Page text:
Let's be honest: Faux fur yarn can be difficult to work with. And now the Bernat Boa in my stash is even more frustrating because it's been discontinued! 😥 In the past, I combined it with a strand of worsted in the Furry Fingerless Gloves pattern to add some bulk and make the stitches easier to find... That was helpful but still may not be an easy pattern for a beginner. Now I've found another great way to use it, and it's as simple as surface crochet.
My original surface crochet tutorial will show you a bunch of ways to create designs with different stitches, but we don't need all that info for this simple faux fur. In this new tutorial we'll only be using an easy slip stitch. Here's some quick basics to know:
- You'll need something crocheted or knitted to work your surface crochet over.
- I'm using the same size hook for the original piece and for the surface crochet. If you find your work puckering or bulging, you may need to change hook sizes to match gauge.
- This method will work with any yarn you like... It doesn't have to be faux fur.
- Surface crochet must start from the back of the work, with the yarn coming from underneath. You can start anywhere you like depending on the design you're creating, but I'll be starting in a corner space and working in every stitch across to cover the entire piece in faux fur.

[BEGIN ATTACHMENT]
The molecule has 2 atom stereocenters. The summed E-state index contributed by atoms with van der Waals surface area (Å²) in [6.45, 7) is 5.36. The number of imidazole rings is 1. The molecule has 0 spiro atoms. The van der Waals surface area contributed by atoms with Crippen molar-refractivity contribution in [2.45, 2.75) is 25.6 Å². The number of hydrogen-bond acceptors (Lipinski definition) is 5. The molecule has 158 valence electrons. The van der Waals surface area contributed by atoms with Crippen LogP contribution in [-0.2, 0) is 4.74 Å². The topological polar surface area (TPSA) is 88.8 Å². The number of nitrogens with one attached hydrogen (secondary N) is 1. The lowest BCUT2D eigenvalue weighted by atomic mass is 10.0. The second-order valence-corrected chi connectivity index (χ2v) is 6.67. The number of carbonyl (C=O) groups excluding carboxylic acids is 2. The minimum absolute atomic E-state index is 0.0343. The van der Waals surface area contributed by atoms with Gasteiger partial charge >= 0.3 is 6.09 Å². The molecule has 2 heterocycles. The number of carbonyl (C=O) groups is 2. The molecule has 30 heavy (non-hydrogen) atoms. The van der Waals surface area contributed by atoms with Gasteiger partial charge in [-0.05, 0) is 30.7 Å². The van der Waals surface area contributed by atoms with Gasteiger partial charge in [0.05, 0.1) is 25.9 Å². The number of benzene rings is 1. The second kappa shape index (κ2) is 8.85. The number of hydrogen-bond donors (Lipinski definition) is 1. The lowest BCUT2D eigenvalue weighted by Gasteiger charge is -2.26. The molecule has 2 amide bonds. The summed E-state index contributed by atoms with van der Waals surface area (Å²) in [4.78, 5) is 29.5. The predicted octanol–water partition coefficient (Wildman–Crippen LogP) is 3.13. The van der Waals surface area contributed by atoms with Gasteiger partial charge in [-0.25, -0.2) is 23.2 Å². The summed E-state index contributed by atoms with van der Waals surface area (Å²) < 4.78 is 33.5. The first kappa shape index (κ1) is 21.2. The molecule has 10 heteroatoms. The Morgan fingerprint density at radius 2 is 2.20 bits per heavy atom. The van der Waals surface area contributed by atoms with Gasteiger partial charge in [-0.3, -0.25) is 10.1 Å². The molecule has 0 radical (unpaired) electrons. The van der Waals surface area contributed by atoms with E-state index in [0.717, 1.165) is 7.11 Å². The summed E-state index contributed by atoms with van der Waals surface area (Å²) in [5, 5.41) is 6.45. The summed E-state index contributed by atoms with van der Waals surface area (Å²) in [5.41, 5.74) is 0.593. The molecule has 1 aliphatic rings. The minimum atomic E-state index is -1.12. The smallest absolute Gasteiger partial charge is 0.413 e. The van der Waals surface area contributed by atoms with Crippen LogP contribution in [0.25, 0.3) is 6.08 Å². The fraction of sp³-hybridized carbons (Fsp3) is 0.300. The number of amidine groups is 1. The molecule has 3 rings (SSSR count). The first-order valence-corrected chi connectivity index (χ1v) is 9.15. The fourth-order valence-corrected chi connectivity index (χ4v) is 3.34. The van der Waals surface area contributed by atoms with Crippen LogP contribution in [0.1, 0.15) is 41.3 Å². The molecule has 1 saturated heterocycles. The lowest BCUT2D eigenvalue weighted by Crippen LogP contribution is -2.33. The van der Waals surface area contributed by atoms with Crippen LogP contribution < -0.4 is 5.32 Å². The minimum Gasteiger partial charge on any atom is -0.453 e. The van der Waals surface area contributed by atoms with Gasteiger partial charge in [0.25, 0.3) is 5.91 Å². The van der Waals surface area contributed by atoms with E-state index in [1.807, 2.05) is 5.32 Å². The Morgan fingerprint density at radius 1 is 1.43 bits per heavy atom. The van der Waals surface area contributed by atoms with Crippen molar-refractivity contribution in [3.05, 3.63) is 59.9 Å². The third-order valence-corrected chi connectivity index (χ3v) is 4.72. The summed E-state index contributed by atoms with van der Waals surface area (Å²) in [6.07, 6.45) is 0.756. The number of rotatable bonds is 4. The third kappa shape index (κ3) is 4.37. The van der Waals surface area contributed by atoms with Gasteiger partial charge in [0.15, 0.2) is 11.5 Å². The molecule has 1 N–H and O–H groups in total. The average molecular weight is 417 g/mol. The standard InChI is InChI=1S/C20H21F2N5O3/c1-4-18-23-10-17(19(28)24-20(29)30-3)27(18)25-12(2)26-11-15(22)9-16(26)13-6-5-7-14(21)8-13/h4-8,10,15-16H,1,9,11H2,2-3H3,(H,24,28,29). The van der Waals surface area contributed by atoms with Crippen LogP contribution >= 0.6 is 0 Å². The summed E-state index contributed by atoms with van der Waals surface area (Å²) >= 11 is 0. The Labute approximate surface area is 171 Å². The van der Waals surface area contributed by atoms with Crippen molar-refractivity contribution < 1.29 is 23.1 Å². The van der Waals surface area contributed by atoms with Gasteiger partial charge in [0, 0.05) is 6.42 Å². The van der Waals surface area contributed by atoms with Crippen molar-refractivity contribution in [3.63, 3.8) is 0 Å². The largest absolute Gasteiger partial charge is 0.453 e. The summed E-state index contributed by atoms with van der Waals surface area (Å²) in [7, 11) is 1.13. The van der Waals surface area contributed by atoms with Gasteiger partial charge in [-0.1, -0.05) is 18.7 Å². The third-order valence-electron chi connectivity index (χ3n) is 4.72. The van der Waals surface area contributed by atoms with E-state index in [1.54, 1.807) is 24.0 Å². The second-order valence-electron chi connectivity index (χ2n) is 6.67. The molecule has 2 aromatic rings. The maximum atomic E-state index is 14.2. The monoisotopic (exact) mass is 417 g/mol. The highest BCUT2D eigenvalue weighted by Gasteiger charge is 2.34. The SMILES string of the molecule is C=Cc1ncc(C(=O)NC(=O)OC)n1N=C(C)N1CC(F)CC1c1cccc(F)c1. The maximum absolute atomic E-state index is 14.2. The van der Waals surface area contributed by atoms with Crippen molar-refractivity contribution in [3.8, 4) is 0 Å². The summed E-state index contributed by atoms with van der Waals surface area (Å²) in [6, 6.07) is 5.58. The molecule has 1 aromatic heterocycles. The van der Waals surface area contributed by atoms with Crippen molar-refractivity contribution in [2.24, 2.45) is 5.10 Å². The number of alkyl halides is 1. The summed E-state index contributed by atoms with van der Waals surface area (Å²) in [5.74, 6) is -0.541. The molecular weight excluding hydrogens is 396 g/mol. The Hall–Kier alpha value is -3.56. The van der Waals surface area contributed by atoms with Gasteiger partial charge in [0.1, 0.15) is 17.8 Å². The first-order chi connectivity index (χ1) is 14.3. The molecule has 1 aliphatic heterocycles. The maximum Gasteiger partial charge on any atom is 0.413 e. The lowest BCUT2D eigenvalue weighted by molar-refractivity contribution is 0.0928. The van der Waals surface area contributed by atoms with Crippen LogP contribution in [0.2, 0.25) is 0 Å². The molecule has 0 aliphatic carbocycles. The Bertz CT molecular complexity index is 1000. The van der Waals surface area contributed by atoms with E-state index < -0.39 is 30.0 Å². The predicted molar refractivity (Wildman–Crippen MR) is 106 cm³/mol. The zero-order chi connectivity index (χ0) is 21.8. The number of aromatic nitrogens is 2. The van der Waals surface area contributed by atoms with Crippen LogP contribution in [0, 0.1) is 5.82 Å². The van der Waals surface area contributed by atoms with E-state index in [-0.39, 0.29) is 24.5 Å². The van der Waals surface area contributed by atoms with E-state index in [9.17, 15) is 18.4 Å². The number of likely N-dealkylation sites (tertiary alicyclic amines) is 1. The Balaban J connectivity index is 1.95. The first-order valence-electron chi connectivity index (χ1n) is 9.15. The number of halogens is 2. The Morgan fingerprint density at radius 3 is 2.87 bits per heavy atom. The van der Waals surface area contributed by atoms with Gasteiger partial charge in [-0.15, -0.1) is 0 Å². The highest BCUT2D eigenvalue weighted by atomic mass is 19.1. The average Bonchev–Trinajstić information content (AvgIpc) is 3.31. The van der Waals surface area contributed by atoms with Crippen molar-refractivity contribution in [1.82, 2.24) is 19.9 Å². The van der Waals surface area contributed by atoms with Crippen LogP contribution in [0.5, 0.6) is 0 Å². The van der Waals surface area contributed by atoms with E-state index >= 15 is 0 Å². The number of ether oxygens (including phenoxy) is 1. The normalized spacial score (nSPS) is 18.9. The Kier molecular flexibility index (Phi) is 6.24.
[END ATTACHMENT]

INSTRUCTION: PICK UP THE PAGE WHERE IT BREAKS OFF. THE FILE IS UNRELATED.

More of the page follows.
Okay, now let's get to work...
1. Insert the hook from front to back. Yarn over so the working yarn is over the front of your hook:
2. Bring up a loop:
(You may start with a slip knot if you like, but I chose to start with just a loop and stitch over the tail to secure.)
3. The yarn needs to be anchored around the post of a stitch, or you'll just be making chains upwards... Insert your hook in the next stitch:
4. Yarn over, then pull the working yarn through the loop on the hook:
Just repeat across: Insert hook in the next stitch, yarn over, pull through loop on hook. Now, what to do when you reach the end of a row?
Rotate (do not flip) your work around so you can work back in the other direction:
I'm moving up to the next row each time I reach the edge. For thicker fur, you could work back into the same row after you turn or you can flip your work and make slip stitches on both sides. See here how the back side isn't completely covered:
I've left the outer stitches of these pieces uncovered because I still have to sew them together:
This is a much easier way to create faux fur without having to fight to find your stitches! But to be perfectly honest: Once you've added a few rows, the fuzz can start overlapping the space you need to work into. (Still, so much less frustrating!) I just smooth the fur away with my thumb before making a stitch to make sure I'm working into the correct space.
Well, there you have the stitch and some extra tips on how to make faux fur with surface crochet. Since Bernat Boa yarn has been discontinued, you'll be getting this design for free as another how-to tutorial that will teach you how to measure to create the pattern in any size you like... Faux fur optional.